Environment

Previously Unrecognized Tsunami Hazard Identified in Coastal Cities

A new study found overlooked tsunami hazards related to undersea, near-shore strike-slip faults, especially for coastal cities adjacent to faults that traverse inland bays.

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Several areas around the world may fall into this category, including the San Francisco Bay area, Izmit Bay in Turkey and the Gulf of Al-Aqaba in Egypt.

The study led by University of Illinois Urbana-Champaign civil and environmental engineering professor Ahmed Elbanna and professor Ares Rosakis of the California Institute of Technology used the Blue Waters supercomputer at the National Center for Supercomputing Applications to model tsunami hazards related to strike-slip faults around the globe. The results are published in the Proceedings of the National Academy of Sciences.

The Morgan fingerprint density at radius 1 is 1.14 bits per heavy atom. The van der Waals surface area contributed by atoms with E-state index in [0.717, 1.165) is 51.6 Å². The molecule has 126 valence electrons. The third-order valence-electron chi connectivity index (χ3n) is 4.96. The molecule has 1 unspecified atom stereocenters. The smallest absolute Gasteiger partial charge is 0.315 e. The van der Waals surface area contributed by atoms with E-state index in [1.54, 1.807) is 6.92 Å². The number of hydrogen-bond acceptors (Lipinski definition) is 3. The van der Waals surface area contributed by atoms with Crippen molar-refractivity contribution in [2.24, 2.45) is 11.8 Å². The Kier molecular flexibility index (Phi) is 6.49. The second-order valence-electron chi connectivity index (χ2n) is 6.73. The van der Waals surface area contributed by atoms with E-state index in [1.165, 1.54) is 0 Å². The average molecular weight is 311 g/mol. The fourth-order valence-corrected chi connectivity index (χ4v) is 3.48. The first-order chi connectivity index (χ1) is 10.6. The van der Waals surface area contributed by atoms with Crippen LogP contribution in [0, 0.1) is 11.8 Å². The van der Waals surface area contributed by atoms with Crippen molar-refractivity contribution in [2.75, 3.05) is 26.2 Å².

“Whenever we saw large tsunamis triggered by earthquakes along strike-slip faults, people assumed that perhaps the earthquake had caused an undersea landslide, displacing water that way,” Rosakis said.

The researchers said that a strike-slip fault exists when two blocks of rock on the fault line slide horizontally past one another. The San Andreas Fault is an example of a strike-slip fault.

In September 2018, a moderate 7.5 magnitude earthquake and unexpectedly powerful tsunami swept through Palu, a city situated on the inland side of Palu Bay on the Indonesian island of Sulawesi. The quake occurred along a northwest-southeast trending strike-slip fault that runs through the city and plunges below the bay along Palu’s northwest shore.

“It looked like a bulldozer had come in and leveled the town,” said co-author Costas Synolakis, the president of Athens College and a professor of civil engineering at the University of Southern California, who surveyed the area following the devastating event. “This is why it is so important that we try to understand what really happened.”

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